Vestibular Community Survey

Posted by Cynthia Ryan

VeDA asked patients to share information about their symptoms and VeDA's role in supporting the vestibular community.

Here are some of the key findings:

  • Almost half took over a year to get correctly diagnosed.
  • When asked to rate their symptoms on a scale of 0-10, with 10 being extreme and zero being non-existant, 85% rated "dizziness" five or above.
  • 87% rated "imbalance" five or above.
  • 79% rated "vertigo" five or above.
  • 76% rated "brain fog" five or above.
  • 62% rated "nausea" five or above.
  • 44% rated "falling" five or above.
  • The top diagnoses reported were: 1) Meniere's disease, 2) "unknown" and 3) BPPV/vestibular migraine (tied).
  • When looking for information online, most patients searched by the name of their symptom, and most found VeDA through a Google or other online search (compared to social media or through a doctor/friend referral).
  • Most respondents found VeDA when they were already diagnosed.
  • When asked what areas of advocacy VeDA should focus on, most rated "quicker diagnosis" and "improving treatment outcomes" as most important.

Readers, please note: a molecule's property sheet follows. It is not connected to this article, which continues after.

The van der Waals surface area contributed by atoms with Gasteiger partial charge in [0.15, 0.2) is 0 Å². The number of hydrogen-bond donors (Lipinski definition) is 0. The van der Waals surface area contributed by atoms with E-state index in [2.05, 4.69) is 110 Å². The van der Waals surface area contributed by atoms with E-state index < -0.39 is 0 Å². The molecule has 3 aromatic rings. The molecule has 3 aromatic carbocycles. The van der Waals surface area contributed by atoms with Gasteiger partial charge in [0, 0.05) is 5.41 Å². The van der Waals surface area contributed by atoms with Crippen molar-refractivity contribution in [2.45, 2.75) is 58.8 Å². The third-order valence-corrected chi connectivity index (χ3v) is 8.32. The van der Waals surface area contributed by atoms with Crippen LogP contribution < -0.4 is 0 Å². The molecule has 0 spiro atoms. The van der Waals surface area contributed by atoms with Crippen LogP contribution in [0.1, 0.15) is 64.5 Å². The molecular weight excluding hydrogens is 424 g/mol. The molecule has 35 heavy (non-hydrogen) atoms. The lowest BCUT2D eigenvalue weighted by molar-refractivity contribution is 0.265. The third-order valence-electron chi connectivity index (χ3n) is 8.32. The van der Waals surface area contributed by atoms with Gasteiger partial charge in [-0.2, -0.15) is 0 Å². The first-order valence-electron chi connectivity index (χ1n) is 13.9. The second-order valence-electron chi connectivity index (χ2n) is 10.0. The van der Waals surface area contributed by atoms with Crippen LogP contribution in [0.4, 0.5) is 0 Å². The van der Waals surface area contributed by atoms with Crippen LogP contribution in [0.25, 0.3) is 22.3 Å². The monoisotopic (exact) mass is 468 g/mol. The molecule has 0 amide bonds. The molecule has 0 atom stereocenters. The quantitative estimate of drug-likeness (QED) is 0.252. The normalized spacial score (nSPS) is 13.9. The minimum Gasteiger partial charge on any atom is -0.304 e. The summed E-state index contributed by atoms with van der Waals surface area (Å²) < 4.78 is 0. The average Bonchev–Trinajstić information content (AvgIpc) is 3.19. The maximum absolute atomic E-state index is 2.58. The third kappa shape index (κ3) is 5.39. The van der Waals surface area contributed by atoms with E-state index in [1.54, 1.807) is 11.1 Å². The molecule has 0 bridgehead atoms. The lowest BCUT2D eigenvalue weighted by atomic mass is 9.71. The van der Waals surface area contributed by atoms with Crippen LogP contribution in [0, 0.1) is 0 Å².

• When asked which of the following is most important to you, respondents said (ranked in order of importance): 1) finding the right vestibular specialist, 2) having access to a wealth of science-based information about MY specific vestibular condition, 3) having a basic understanding of MY vestibular condition, 4) having access to a wealth of understanding around all vestibular disorders, 5) engaging with other patients who have the same or similar condition, 6) being part of a movement to raise awareness for vestibular disorders, and 7) having a basic understanding of what "vestibular" means.
  • 35% of respondents visit VeDA's website at least weekly or monthly.
  • Half of the respondents had not heard of Balance Awareness Week.
  • When asked if VeDA has had an impact on the respondent's ability to live with their vestibular disorder, 7% said that VeDA has had a life-changing impact, 24% = significant, 37% = moderate, 23% = minor, and 9% = no impact.

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